All around us, our landscape is changing. As globalization casts its spores across Vietnam, the cities face the threat of losing their individuality in the process. Destruction shadows the course of construction, upheavals accompany installations, and buildings blossom overnight. The incessant replenishing of our environment results in the formation of new landscapes, pushing the horizon far beyond urban zones. While this fills some hearts with hope, it fills others with grief and uncertainty. With the creation of new buildings, crumbling architecture and tight-knit communal spaces are deposited in their wake, becoming relics of a time that is now rapidly receding into the past. Empty fields now serve as a breeding ground for new apartment blocks. In this modern vertical living, we become detached in our own private boxes, isolating ourselves from other people and distancing ourselves yet further from nature.
Alongside the fluctuations in the landscape, sentiments and attitudes are also undergoing dramatic change in Vietnam, as people are gradually beginning to liberate themselves from the traditions and social norms that have stuck around for generations. However, with the emergence of new status symbols and cultural reference points, it leaves people in limbo between doubt and confidence. What some consider as a source of liberation cause anguish for others.
Volatile States is a reflection on the direction modern society is taking in Vietnam as it vies to keep up with the rest of the world. This series show juxtapositions and struggles that exist between old and new, the natural and the man-made. In a world that is becoming increasingly detached, the subjects to be broached are numerous if we wish to cast a critical eye.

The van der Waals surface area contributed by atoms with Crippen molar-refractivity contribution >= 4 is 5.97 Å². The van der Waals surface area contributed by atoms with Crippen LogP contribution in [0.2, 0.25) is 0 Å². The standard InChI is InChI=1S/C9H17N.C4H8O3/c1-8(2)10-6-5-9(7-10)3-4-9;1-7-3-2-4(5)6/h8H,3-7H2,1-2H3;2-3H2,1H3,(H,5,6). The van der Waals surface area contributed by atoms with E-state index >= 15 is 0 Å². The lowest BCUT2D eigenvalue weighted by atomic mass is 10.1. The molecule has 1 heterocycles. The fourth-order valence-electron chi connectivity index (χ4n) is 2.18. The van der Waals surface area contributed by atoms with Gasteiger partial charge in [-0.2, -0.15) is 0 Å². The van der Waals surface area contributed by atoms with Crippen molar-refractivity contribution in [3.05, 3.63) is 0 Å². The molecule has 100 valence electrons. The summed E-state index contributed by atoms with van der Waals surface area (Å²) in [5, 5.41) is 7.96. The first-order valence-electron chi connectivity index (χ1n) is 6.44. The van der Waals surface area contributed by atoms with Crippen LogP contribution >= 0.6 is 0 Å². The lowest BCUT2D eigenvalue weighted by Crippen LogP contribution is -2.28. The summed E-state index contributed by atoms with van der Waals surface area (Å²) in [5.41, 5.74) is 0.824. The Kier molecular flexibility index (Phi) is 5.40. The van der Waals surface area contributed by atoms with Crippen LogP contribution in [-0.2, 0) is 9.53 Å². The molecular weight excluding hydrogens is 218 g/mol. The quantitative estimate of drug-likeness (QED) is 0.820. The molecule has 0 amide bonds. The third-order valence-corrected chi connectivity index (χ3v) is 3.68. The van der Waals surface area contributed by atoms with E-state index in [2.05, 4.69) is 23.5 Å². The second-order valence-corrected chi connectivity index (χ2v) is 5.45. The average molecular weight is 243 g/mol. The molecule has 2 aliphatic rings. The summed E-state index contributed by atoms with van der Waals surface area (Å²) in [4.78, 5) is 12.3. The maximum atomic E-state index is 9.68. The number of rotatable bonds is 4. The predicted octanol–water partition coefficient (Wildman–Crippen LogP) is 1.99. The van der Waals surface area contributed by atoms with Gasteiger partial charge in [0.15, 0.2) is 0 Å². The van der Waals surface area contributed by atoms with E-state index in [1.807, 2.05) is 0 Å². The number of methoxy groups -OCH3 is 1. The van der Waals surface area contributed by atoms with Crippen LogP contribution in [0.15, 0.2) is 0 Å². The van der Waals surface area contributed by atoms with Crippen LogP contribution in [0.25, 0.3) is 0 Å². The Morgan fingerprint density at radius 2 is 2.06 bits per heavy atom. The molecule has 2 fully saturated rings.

Born in 1984 in Long An, Vietnamese photographer Duy Phuong grew up surrounded by photography. His parents chose that business to keep the family away from the breadline. Building from scratch, they offered their services for family events and, eventually, they opened their own modest studio. After entering university to study for a degree in photography in 2006, he was selected in 2008 by Jean-Luc Amand Fournier from the École Nationale Supérieure de la Photographie d’Arles for a three month residency. His work being displayed the following year at the Musée du Quai Branly as part of the ‘Photoquai’ exhibition.
Using photo-documentary, he would like to draw the attention of the Vietnamese people to the changes taking place within themselves and their surroundings. He chose the documentary form despite the fact that in Vietnam, photo-documentary is neither respected nor developed because it is, in Vietnamese minds, tied exclusively to the war and to history. Simultaneously documentary and work of art, his photographic projects are barely noticed in Vietnam. A country where the realization of a personal work depicting society is rare and considered of little value. Nevertheless, Duy Phuong perseveres on his road and continues to interrogate the modernization of Vietnamese society and the intimate mutations which come with it.